The Six Symptoms of Pathological Science, by Irving Langmuir
Tuesday November 13th 2012, 8:43 am
Filed under: %a la mod,gustatory,metrics,poetic justice,wikipedia

This overview of pattern-creation in the guise of science and its mob effect on whole fields must be read and relished.

The Six Symptoms of Pathological Science:

  • The maximum effect observed is produced by an agent of barely detectable intensity.  The magnitude of the effect is largely independent of the intensity of the cause.
  • The effect is of a magnitude close to the limit of detectability, or many measurements are necessary because of low statistical significance of individual results.
  • There are claims of great, even extraordinary, accuracy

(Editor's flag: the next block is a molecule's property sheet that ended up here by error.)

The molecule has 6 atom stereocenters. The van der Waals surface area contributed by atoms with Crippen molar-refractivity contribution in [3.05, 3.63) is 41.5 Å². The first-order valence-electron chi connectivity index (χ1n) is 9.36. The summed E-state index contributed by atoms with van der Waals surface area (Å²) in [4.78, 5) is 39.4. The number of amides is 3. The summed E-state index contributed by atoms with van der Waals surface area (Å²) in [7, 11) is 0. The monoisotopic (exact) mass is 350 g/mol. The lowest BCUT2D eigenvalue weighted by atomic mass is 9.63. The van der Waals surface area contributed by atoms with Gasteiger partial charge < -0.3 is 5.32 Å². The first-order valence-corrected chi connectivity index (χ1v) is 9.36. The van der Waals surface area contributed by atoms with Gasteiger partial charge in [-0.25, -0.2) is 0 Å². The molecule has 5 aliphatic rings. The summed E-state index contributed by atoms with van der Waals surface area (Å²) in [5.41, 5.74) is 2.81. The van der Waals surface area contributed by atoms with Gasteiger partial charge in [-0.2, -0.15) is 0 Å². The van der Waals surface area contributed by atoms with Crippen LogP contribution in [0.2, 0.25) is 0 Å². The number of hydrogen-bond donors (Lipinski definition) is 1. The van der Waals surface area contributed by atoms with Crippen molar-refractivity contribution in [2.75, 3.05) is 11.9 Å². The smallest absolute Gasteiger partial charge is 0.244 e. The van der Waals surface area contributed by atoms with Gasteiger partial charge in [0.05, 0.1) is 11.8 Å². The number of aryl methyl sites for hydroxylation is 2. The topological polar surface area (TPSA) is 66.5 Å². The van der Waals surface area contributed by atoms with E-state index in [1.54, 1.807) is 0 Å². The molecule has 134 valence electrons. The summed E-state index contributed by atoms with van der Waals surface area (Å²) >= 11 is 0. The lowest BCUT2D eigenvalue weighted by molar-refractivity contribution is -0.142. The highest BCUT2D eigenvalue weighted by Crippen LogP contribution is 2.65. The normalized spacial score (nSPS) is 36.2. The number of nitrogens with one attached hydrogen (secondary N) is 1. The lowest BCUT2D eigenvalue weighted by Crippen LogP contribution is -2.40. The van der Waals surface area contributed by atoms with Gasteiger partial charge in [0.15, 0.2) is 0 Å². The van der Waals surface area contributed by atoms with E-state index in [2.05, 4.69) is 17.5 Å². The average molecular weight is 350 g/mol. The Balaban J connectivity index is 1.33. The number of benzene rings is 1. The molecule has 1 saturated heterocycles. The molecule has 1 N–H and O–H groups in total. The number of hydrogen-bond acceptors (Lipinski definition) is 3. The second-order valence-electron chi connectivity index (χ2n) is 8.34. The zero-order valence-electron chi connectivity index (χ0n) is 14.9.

• Fantastic theories contrary to experience are suggested (with enthusiasm)
  • Criticisms are met by ad hoc excuses thought up on the spur of the moment  (this may be contagious)
  • The ratio of supporters to critics rises to somewhere near 50%, then falls gradually to zero.

Also, note that the “Allison effect” and mechanism is the most amazing example given, and may show something different than standard pathological science: it was considered good science for over a decade, and by hundreds of practitioners.

From a talk famously given by Langmuir (1932 Chemistry N’Laureate) in 1953, transcribed by Robert Hall, illustrated by Physics Today, republished and promoted by professors and authors.



Amanda Palmer on the subtleties of pride for working artists
Sunday September 16th 2012, 9:51 pm
Filed under: gustatory,meta,poetic justice,popular demand

A great multi-sided discussion from the AFP blog, with at least three incompatible views worth considering (and unifying in one moral code, if you’re looking for a challenge).  

How should artists set expectations for how large popular shows and venues play out, when they each draw on dozens of performers, from pick-up –> auditioned one-night –> well-known drop-ins from past collabs –> long-term tour staff?